First Look at Recent Changes to QuickPlay

Official servers only, a good thing or a bad thing?
Official servers only, a good thing or a bad thing?

Perhaps one of the smallest and yet most influential changes that Valve has made to the game was not too recently ago, summed up by one small note at the top of the patch notes:

– Add quickplay option to only connect to official Valve servers

This change was subject to much heated controversy, spawning several rapid threads about the topic on SPUF, Reddit, the HLDS mailing list, and other such communities. It also reflected growing divisions between important parts of the community, as server owners protested a change that would deprive them of a major source of traffic and players applauded an option that would guarantee a certain level of quality in their server experience.

Despite the massive outcry, however, Valve offered no public response or even any real response at all, save for a short reply to an email sent by a player:

We’re hoping the nuclear option isn’t permanent, because it isn’t ideal.  I cannot promise anything in particular or any time frame, but I can say that we are looking for better solutions to this problem.  We understand that we are basically using radiation to kill cancer.  But the player experience was really bad and we felt it called for some immediate action.  We hope it is not the long term solution.

– Fletch

Without anything but a whisper to rely on, most communities resigned themselves to a slow, painful death with no QuickPlay traffic to help boost them. Indeed, even I had officially recommended that the SPUFserver transition to nocrits as QuickPlay no longer gave us any benefit.

No later than a few hours after I had said that, a massive email was posted to HLDS by Fletcher. This email listed some of the biggest logistical changes to the game since SteamPipe last year.

In short, this update (which is coming soon at the time of writing) entailed significant changes to QuickPlay, including a comprehensive update to guidelines for server owners and a new interface that gave users more control over their search.

These changes are being universally heralded as a great step by Valve, though some are cautious in their optimism and seeking more clarification.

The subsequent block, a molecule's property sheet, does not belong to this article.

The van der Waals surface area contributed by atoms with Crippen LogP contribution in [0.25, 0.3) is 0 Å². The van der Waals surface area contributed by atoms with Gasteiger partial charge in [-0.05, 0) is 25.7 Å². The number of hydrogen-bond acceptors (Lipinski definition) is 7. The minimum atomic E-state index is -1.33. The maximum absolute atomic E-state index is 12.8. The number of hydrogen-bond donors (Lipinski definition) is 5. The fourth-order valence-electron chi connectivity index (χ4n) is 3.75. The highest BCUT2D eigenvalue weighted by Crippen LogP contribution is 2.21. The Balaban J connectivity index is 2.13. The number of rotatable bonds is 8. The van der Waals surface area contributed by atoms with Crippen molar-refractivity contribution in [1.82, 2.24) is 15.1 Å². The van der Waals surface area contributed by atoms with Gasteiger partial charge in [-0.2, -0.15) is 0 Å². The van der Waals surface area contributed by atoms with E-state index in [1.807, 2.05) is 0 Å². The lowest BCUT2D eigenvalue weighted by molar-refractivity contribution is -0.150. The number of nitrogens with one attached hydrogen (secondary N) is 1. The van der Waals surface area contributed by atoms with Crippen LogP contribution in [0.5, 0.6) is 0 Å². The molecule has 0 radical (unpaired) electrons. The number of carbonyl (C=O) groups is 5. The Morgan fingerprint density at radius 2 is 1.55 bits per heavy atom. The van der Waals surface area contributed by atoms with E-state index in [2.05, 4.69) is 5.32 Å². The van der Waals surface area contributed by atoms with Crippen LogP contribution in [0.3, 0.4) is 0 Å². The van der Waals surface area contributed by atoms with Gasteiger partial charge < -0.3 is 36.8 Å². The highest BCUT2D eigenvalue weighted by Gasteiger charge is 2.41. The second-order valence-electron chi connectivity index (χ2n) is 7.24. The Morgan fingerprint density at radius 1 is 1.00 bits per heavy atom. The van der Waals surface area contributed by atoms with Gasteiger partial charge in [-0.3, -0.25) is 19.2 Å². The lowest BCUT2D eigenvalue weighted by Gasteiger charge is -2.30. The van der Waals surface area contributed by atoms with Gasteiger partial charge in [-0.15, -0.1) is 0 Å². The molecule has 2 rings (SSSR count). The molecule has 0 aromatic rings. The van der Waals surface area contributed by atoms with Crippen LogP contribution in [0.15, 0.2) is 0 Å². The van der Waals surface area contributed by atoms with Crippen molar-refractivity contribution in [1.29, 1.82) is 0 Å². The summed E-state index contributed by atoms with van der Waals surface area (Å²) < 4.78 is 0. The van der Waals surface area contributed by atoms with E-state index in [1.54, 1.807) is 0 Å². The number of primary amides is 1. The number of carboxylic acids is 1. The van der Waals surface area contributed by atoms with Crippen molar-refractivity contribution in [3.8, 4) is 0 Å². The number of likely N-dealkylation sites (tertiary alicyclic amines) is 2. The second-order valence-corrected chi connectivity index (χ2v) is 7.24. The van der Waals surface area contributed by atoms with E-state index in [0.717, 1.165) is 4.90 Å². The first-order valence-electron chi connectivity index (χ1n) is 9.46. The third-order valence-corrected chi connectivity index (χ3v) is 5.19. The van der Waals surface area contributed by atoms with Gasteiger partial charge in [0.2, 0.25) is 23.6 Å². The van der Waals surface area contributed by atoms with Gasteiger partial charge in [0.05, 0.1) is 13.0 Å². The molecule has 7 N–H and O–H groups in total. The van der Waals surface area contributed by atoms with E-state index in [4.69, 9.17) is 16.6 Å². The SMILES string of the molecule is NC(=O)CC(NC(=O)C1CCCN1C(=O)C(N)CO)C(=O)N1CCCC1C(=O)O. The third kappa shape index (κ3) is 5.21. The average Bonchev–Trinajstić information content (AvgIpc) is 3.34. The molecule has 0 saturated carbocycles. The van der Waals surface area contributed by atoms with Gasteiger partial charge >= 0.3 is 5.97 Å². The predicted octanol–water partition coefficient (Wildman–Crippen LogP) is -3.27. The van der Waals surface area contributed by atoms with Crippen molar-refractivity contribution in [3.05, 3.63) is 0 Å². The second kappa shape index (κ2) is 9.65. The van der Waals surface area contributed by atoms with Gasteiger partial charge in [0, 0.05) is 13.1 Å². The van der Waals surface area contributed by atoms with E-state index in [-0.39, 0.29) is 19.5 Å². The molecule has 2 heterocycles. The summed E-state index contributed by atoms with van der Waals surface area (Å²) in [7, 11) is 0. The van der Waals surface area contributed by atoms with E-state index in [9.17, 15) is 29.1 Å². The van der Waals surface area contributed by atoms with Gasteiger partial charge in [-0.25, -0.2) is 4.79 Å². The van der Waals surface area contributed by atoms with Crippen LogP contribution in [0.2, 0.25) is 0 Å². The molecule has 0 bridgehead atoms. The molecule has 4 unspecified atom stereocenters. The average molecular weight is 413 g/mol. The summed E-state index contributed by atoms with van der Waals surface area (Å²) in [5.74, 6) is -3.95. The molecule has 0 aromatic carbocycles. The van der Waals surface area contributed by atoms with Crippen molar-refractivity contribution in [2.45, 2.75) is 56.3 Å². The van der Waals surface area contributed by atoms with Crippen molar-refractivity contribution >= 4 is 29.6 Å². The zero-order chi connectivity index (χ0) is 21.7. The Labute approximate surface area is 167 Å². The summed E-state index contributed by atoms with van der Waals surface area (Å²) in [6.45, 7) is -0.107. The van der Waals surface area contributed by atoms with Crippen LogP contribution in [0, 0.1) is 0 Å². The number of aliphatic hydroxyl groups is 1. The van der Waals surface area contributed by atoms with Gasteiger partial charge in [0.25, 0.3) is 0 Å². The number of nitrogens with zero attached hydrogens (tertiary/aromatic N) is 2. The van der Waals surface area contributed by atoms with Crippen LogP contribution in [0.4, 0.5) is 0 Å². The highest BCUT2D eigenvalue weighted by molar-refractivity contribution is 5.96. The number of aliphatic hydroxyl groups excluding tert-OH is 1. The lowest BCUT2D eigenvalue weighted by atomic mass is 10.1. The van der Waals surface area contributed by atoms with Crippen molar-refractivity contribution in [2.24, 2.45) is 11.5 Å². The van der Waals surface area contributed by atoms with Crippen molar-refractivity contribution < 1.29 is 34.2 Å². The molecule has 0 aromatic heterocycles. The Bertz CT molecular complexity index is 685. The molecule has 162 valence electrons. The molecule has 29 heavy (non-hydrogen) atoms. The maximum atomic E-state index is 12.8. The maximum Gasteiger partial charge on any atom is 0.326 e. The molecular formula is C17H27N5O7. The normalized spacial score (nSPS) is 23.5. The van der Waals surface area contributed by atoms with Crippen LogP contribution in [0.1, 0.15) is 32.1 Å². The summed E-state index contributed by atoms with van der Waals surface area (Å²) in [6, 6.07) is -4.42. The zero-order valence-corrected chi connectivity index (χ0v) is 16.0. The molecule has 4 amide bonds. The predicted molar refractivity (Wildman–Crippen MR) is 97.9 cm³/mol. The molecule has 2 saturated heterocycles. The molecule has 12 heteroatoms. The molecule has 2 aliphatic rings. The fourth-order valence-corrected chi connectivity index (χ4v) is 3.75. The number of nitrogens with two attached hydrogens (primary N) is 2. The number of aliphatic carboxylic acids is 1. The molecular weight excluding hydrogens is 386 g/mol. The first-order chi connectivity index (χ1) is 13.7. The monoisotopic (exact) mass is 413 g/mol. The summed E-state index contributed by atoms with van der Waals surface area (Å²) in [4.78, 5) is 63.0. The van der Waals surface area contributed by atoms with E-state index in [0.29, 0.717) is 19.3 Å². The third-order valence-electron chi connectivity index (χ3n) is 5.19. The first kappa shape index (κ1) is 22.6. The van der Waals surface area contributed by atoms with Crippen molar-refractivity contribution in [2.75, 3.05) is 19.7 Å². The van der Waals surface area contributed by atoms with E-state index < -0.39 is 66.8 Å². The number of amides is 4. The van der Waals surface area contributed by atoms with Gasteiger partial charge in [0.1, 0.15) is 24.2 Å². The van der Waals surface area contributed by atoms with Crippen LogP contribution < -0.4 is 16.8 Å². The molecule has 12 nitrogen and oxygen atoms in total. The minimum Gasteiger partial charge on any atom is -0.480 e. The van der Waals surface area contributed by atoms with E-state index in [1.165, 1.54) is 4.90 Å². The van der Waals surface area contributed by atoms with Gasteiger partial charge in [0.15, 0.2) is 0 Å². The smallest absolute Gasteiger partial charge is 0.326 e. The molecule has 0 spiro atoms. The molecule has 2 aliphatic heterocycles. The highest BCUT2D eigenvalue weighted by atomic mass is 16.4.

There are many benefits that can already be seen:

  • QuickPlay is now somewhat customizable by the user – While nothing will ever match the power of a server browser, it’s certainly refreshing to be able to select different options like nocrits and increased maxplayers for a somewhat different experience.
  • more comprehensive guidelines for server owners – For so long Valve has had a quite ambiguous policy, requiring servers to only report certain aspects accurately and disqualifying servers based on some of those characteristics, leading to the odd situation where nocrits servers would not be allowed but servers that modified fundamental gameplay like Tightrope could pass because they didn’t have anything to disqualify them. The new update has made it clearer what Valve will not tolerate and is a great boon to server owners who no longer have to wade through murky waters when deciding what to put on their server.
  • explicit ban of malicious activity – In the past Valve’s Policy of Truth has served as a mild warning to server owners not to exploit players, but a new clarified policy makes this more explicit.
  • disqualification of certain modifications – Valve now disallows modifications that change stock gameplay, affecting the economy, or have certain undesirable effects for players. This is certainly something that many players will appreciate.
  • improved server registration – Valve has announced plans to create a Steam-based server registration system that will allow owners to more easily register their servers, with the main benefit being favorites now being able to track registered servers even through IP changes, a huge boon for communities everywhere.

However, there are still a few unresolved issues, including:

  • Valve servers still default – While many servers are now newly able to compete for a new source of traffic, fully stock servers that complied with the old regulations are still disadvantaged as many players will either play only on official servers or adjust their QuickPlay preferences.
  • some ambiguous restrictions – Although the guidelines for QuickPlay have been greatly expanded, there is still some confusion as Valve hasn’t been able to clarify every single detail. Do weapons count as “economy items”? Are all modifications of stock content disallowed? Does end-of-round immunity constitute a gameplay advantage? These questions and more will need to be clarified by Valve.
  • no support for custom content – Despite the loosening of restrictions on servers, custom content is still not permitted in QuickPlay, which still limits their exposure to those that do not use the server browser.
  • restriction of certain server aspects – There is some outcry over some of the new restrictions that server Kennett’s now have to abide by like no class limits, restrictions on how reserved slots can be used, and no modifications of stock content.
  • lack of community input – While these measures are certainly driven by frequent requests of the community, there is still no easy and reliable way to contact the team at Valve.

In all, these changes will probably be beneficial in the long run, though they still leave something to be desired. We will know more once the actual update hits and Valve gives us more information.

Editor’s note: Unfortunately, this article was published just after the Quickplay Overhaul update. Sorry about that.

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